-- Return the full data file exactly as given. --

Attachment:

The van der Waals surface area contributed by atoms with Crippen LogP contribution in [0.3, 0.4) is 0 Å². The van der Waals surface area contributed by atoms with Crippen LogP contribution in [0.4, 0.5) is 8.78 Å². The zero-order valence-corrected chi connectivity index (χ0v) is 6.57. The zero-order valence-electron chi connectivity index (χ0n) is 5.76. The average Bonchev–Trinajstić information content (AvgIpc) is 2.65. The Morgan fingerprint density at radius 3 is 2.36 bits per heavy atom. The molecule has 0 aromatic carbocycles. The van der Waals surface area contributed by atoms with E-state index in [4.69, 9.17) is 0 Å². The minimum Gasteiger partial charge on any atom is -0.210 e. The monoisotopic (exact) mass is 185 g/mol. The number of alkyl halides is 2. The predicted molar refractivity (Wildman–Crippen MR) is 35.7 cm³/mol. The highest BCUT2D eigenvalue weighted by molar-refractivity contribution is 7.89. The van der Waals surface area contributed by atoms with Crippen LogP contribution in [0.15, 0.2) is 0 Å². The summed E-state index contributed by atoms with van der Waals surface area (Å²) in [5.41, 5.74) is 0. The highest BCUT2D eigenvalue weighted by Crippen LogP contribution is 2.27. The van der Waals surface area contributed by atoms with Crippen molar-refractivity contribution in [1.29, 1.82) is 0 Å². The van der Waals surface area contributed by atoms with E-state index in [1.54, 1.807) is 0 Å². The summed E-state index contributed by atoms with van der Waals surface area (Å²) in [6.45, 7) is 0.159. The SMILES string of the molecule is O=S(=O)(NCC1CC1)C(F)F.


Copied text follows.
The van der Waals surface area contributed by atoms with Crippen LogP contribution in [0.3, 0.4) is 0 Å². The van der Waals surface area contributed by atoms with Crippen LogP contribution in [0.4, 0.5) is 8.78 Å². The zero-order valence-corrected chi connectivity index (χ0v) is 6.57. The zero-order valence-electron chi connectivity index (χ0n) is 5.76. The average Bonchev–Trinajstić information content (AvgIpc) is 2.65. The Morgan fingerprint density at radius 3 is 2.36 bits per heavy atom. The molecule has 0 aromatic carbocycles. The van der Waals surface area contributed by atoms with E-state index in [4.69, 9.17) is 0 Å². The minimum Gasteiger partial charge on any atom is -0.210 e. The monoisotopic (exact) mass is 185 g/mol. The number of alkyl halides is 2. The predicted molar refractivity (Wildman–Crippen MR) is 35.7 cm³/mol. The highest BCUT2D eigenvalue weighted by molar-refractivity contribution is 7.89. The van der Waals surface area contributed by atoms with Crippen LogP contribution in [0.15, 0.2) is 0 Å². The summed E-state index contributed by atoms with van der Waals surface area (Å²) in [5.41, 5.74) is 0. The highest BCUT2D eigenvalue weighted by Crippen LogP contribution is 2.27. The van der Waals surface area contributed by atoms with Crippen molar-refractivity contribution in [1.29, 1.82) is 0 Å². The van der Waals surface area contributed by atoms with E-state index in [1.54, 1.807) is 0 Å². The summed E-state index contributed by atoms with van der Waals surface area (Å²) in [6.45, 7) is 0.159. The SMILES string of the molecule is O=S(=O)(NCC1CC1)C(F)F.